Absurdly Driven looks at the world of business with a skeptical eye and a firmly rooted tongue in cheek. 

It's easy to forget how simple human impulses can be.

We like to think we're so clever. The truth, however, was observed by the great French writer André Malraux.

He asked a priest what he'd learned from 50 years of hearing confessions. 

The priest replied: "First of all, people are much more unhappy than one thinks...and then the fundamental fact is that there is no such thing as a grown-up person."

This is something marketers miss.

Which is why I want to offer some small adulation to KFC.

The chicken people clearly realized that humans are in a fractured state. Mentally, we're spent. Physically, we're suffering from our mental spending. Emotionally, we just want to feel cuddled.

So KFC paused to consider what might please or at least soothe the countenance of the populace.

And the answer was so simple. 

It created a cat-climber, an effigy of Colonel Sanders himself, and livestreamed the action on Facebook Live for four hours.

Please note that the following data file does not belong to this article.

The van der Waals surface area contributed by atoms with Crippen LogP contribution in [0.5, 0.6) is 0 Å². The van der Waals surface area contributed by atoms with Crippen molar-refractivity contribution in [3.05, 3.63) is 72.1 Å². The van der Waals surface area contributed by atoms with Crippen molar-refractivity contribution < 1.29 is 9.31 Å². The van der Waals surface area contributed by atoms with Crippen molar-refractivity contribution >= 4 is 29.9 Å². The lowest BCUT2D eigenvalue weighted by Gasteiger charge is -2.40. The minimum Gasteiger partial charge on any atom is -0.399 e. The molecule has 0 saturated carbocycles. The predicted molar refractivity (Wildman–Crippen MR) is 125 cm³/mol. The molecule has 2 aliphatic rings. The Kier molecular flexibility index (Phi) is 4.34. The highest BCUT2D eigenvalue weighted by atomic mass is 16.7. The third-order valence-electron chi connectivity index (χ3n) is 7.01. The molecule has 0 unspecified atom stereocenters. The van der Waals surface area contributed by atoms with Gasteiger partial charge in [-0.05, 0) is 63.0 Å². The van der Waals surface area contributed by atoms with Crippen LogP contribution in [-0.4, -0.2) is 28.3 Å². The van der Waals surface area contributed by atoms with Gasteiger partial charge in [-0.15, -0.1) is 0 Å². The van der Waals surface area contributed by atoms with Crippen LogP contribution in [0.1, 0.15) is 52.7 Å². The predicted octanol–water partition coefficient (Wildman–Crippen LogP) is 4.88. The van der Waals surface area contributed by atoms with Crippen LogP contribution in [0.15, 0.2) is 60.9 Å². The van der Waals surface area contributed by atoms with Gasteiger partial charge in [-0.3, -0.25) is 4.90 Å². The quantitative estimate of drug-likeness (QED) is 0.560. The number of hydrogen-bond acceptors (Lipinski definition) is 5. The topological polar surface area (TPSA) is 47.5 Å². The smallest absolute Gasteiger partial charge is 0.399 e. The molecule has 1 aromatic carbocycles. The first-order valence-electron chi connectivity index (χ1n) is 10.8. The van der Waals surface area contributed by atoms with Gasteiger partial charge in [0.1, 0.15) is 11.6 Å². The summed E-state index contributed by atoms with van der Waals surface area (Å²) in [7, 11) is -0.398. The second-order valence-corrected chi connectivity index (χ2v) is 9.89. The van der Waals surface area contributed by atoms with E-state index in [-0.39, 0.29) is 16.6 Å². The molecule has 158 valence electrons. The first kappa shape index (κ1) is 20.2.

Humans could merely gawp or contribute by suggesting actions for the Colonel or even names for the cats.

Moreover, should anyone fall in love with any of these cats they could adopt them via Heaven on Earth Society of Animals in Los Angeles.

The power of cats to emotionally involve has been severely underestimated.

Why, only last night famed Star Trek actor George Takei launched a new app called House of Cats. This attempts to augment the reality of our political situation by participating in it through the feline world.

As for KFC, yes, it's merely trying to sell slightly unhealthy chicken, rather than sink into the deep bucket of political claptrap.

But more than 700,000 people bathed in the spectacle of cats climbing over the Colonel. 

I feel confident each of these people felt better, once they had.

Isn't that what marketing is all about?